Dr Rosie Chellet, Medical Registrar, Christchurch Hospital, Christchurch, New Zealand. DermNet NZ Editor in Chief: Adjunct A/Prof Amanda Oakley, Dermatologist, New Zealand. Copy edited by Gus Mitchell. April 2019.
The immune system is made up of the cells, molecules and structures that defend the body from infectious disease and monitor for tissue damage .
Immune responses can be divided into innate immunity and adaptive immunity.
Innate immunity describes generalised measures to ward off infection. These include:
Innate immune responses are often accompanied by inflammation .
Adaptive immunity describes slower immune responses, including the production of immune cells that produce specific antibodies to target and remove a particular microorganism .
Adaptive immunity results in the production of memory T lymphocytes and B lymphocytes that are able to specifically target a particular infection. These lymphocytes continue to circulate and quickly recognise and remove the virus or bacteria when it is next encountered .
Autoimmunity is an immune response against the self and usually involves T and B lymphocytes. The particular targeted protein or structure is called the self-antigen .
Autoimmunity may result in autoimmune disease with tissue damage or impaired physiological function. Autoimmune responses may also occur without causing disease .
Antibodies that react against self-antigens are called autoantibodies. In some autoimmune diseases, autoantibodies are the direct cause of tissue damage. In others, autoantibodies may be present without causing injury .
Examples of autoimmune diseases include:
Autoimmune blistering skin diseases include:
Autoimmunity and deregulation of the immune system also contribute to many skin diseases, such as:
Autoimmune diseases affect around 5% of the population .
Autoimmune disease occurs when the responses that normally prevent autoimmunity fail . There are several protective mechanisms.
The exact cause of a particular autoimmune disease is often not fully understood. Risk factors for many autoimmune diseases include genetic factors, infections, hormones, and drugs.
Well-designed trials have concluded that there is no evidence that vaccines cause autoimmune disease .
The autoimmune cause of this class of blistering diseases is confirmed by positive direct immunofluorescence microscopy revealing the deposition of antibodies in the skin.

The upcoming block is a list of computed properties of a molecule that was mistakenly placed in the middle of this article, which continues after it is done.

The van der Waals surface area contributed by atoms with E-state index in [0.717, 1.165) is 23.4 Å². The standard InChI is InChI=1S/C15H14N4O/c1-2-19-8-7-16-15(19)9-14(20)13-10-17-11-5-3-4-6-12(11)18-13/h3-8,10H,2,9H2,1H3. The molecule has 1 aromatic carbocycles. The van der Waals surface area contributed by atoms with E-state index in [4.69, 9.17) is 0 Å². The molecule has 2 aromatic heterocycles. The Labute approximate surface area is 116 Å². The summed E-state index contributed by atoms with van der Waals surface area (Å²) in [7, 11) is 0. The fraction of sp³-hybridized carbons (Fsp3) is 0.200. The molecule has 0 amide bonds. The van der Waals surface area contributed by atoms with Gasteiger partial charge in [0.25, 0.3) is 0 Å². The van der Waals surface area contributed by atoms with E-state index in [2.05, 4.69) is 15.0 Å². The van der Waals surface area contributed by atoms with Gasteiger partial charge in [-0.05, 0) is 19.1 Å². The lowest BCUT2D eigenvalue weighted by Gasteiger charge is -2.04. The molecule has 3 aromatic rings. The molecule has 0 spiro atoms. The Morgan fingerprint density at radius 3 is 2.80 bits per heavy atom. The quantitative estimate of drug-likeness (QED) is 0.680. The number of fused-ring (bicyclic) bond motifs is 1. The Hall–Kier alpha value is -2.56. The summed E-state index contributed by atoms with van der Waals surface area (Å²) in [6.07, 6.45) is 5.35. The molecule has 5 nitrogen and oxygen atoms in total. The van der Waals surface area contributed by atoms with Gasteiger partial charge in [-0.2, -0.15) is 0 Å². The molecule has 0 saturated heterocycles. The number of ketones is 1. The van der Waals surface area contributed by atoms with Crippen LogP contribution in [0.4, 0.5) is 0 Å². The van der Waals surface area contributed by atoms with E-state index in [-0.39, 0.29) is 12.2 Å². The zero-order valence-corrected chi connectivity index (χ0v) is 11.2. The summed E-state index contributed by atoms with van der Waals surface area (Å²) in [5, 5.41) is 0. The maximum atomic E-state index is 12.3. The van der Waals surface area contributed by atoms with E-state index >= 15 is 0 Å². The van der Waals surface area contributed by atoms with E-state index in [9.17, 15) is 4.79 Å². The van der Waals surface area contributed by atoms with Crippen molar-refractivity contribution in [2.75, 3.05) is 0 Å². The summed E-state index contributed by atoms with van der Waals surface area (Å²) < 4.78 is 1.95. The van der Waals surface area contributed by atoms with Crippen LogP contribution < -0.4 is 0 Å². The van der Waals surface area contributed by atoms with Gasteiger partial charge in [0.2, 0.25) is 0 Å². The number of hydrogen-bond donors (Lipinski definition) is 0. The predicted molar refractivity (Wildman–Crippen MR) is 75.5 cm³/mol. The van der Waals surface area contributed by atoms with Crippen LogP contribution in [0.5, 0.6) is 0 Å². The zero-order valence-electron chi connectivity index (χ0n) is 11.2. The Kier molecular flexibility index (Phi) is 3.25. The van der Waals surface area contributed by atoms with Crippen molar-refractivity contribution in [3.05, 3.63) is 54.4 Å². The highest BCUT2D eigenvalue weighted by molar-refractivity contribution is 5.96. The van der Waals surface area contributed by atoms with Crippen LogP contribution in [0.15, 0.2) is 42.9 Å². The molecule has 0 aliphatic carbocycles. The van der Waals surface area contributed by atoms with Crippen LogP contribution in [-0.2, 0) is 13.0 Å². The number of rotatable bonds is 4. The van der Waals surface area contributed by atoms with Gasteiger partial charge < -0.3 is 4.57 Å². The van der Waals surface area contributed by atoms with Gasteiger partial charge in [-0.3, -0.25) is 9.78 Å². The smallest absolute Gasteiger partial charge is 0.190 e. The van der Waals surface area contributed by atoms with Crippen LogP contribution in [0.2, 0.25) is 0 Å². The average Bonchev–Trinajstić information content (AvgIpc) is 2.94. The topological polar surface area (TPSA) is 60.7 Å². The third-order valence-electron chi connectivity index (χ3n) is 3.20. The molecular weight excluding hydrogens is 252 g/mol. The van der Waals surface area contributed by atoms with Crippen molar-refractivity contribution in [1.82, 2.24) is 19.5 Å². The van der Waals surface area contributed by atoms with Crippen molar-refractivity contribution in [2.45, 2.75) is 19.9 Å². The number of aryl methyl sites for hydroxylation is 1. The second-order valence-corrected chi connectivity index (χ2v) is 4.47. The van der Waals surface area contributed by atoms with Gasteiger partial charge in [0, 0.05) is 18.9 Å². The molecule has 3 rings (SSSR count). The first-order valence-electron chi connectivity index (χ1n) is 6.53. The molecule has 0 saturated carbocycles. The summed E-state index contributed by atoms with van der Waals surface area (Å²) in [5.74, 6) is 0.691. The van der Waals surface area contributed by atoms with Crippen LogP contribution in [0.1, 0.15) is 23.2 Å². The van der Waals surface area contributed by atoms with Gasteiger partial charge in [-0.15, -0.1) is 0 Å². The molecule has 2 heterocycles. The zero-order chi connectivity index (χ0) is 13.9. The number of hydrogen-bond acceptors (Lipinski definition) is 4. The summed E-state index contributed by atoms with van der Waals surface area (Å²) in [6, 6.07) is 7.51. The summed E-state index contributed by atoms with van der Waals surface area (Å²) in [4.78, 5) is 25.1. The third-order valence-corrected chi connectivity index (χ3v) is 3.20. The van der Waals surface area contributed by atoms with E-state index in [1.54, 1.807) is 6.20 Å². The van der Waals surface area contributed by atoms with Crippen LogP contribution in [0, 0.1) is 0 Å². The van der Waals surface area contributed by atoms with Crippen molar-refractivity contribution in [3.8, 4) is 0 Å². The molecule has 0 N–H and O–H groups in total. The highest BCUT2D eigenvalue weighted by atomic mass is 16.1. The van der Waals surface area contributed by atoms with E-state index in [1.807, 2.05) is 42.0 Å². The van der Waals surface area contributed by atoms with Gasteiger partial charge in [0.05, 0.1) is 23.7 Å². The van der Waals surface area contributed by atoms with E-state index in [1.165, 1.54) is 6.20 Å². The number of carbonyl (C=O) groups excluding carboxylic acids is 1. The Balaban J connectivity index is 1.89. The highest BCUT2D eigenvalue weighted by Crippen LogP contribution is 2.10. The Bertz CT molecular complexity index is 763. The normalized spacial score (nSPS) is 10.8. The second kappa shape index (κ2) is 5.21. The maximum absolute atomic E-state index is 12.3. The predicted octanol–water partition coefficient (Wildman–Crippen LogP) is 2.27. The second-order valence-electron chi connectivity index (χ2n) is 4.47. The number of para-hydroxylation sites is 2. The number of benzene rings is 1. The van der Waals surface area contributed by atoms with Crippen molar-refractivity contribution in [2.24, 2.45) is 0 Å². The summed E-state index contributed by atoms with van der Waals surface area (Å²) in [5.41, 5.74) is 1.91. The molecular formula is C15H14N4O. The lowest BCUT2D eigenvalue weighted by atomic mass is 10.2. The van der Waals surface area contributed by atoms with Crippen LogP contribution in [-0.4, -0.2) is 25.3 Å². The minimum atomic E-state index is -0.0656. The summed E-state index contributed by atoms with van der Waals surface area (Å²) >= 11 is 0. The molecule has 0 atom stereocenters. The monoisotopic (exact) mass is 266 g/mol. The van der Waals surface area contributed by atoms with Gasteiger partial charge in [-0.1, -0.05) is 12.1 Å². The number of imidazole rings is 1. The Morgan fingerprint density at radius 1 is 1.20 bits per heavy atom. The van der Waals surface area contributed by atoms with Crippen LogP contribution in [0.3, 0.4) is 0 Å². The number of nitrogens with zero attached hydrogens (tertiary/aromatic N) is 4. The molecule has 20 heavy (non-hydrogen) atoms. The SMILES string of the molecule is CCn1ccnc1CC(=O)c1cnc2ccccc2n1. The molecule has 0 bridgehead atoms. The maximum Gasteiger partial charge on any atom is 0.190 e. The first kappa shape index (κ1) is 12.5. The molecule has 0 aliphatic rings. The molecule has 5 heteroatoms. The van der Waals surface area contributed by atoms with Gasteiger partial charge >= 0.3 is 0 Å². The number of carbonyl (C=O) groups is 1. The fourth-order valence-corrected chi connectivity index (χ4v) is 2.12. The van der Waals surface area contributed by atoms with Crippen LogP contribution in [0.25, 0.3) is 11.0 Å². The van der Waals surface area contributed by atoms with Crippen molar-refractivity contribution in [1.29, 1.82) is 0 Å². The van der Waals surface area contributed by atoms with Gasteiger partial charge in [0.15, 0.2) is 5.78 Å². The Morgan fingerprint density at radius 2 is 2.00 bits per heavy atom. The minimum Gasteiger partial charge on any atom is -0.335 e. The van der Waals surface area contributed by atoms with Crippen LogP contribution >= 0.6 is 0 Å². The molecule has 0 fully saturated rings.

Pemphigus is a group of rare blistering disorders caused by circulating autoantibodies that bind to adhesion molecules in the skin, which disrupts the way keratinocytes stick together, causing intraepidermal blisters . The main types of pemphigus are pemphigus vulgaris, pemphigus foliaceus, and paraneoplastic pemphigus .
The pemphigoid group of diseases includes bullous pemphigoid, mucous membrane pemphigoid, and pemphigoid gestationis. Pemphigoid blisters are subepidermal and are caused by autoantibodies that bind in the area of the dermal-epidermal junction .
Dermatitis herpetiformis is an itchy blistering skin disease that typically affects elbows, knees and buttocks. It is associated with coeliac disease, and the symptoms heal with a gluten-free diet . Blisters and deposition of IgA are subepidermal and a neutrophilic infiltrate is characteristic. The antibodies target epidermal transglutaminase .
Linear IgA bullous dermatosis is a very rare autoimmune blistering disorder that can be acquired or drug-induced (eg, by vancomycin). The blisters are sometimes arranged in rings, known as the ‘pearl necklace’ sign . There is subepidermal deposition of IgA antibodies targeting a portion of the BP180 antigen, type VII collagen, or other basement membrane proteins.
Epidermolysis bullosa acquisita is also very rare. In the classical form, blisters and erosions form at areas of minor trauma . The autoantibodies are directed against type VII collagen in anchoring fibrils in the basement membrane zone of the skin and mucosa.
A biopsy is usually needed for a definitive diagnosis of an autoimmune skin disease, although a characteristic appearance may be suggestive of a particular condition .
Blood tests may include:
Blistering skin rashes associated with systemic illness may present with fever and ‘flu-like' symptoms . These disorders can include:
Other generalised blistering disorders that present with autoimmune skin disease symptoms include:
Blistering of mucous membranes is also a common symptom in these conditions:
The treatment of autoimmune skin diseases depends on the specific condition.
See the DermNet NZ bookstore.
© 2019 DermNet New Zealand Trust.
DermNet NZ does not provide an online consultation service. If you have any concerns with your skin or its treatment, see a dermatologist for advice.